Juvenile Common Darter Dragonfly (Sympetrum striolatum)
Contributor:John Porter LRPS / Alamy Stock Photo
File size:34.8 MB (848.4 KB Compressed download)
Releases:Model - no | Property - noDo I need a release?
Dimensions:4029 x 3022 px | 34.1 x 25.6 cm | 13.4 x 10.1 inches | 300dpi
Date taken:10 September 2014
Location:Leighton Moss, Carnforth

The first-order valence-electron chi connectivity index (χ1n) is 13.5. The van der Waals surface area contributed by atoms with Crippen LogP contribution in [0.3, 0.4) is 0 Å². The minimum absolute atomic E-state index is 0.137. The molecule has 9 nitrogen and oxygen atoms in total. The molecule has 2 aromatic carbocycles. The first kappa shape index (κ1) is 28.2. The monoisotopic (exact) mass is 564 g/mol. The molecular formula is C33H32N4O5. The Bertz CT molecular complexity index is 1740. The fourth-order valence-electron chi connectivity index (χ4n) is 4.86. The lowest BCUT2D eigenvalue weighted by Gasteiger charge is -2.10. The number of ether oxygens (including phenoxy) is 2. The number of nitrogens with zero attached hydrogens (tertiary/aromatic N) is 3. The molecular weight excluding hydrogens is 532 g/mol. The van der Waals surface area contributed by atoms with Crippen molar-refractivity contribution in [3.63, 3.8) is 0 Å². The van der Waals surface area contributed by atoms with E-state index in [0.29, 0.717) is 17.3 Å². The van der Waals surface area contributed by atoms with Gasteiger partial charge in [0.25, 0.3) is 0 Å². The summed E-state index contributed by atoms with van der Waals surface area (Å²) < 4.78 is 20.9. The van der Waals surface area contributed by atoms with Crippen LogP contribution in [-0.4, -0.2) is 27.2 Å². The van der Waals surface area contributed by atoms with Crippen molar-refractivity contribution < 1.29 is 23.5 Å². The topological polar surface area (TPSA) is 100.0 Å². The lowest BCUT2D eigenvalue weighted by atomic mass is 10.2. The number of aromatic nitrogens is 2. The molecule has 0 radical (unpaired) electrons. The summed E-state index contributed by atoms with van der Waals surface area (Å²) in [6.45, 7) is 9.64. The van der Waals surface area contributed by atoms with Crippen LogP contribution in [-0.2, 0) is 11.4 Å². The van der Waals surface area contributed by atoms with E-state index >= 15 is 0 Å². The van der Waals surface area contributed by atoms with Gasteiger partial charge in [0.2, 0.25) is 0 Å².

A summer and autumn species, this dragonfly can be found well into November and may be one of the last on the wing in the UK. The thorax in both sexes is brown above with poorly defined antehumeral stripes and yellow panels on the sides. The eyes are brown above and yellow below. The legs are black with a diagnostic yellow stripe along their length. The males become a bright orange-red with maturity with small black spots on S8 and S9. Females have a pale, yellowish-brown abdomen often developing red markings along the segment boundaries and medial line as they age. The Common Darter is usually found in ponds and other still, stagnant or even brackish waters and is frequently found at small garden ponds. They are frequently found away from water, resting on the tops of plants in woodland rides. In suitable hunting areas away from water, however, they are not territorial: large numbers may assemble - groups of several hundred in a single field have been recorded - and lines of insects can be seen along the top of field gates. Eggs are not laid, but broadcast from the air: the male holds the female in tandem and swings her down and forward over water at a height of around 40 cm. At the furthest point of the arc the female releases some of her eggs to fall on the water.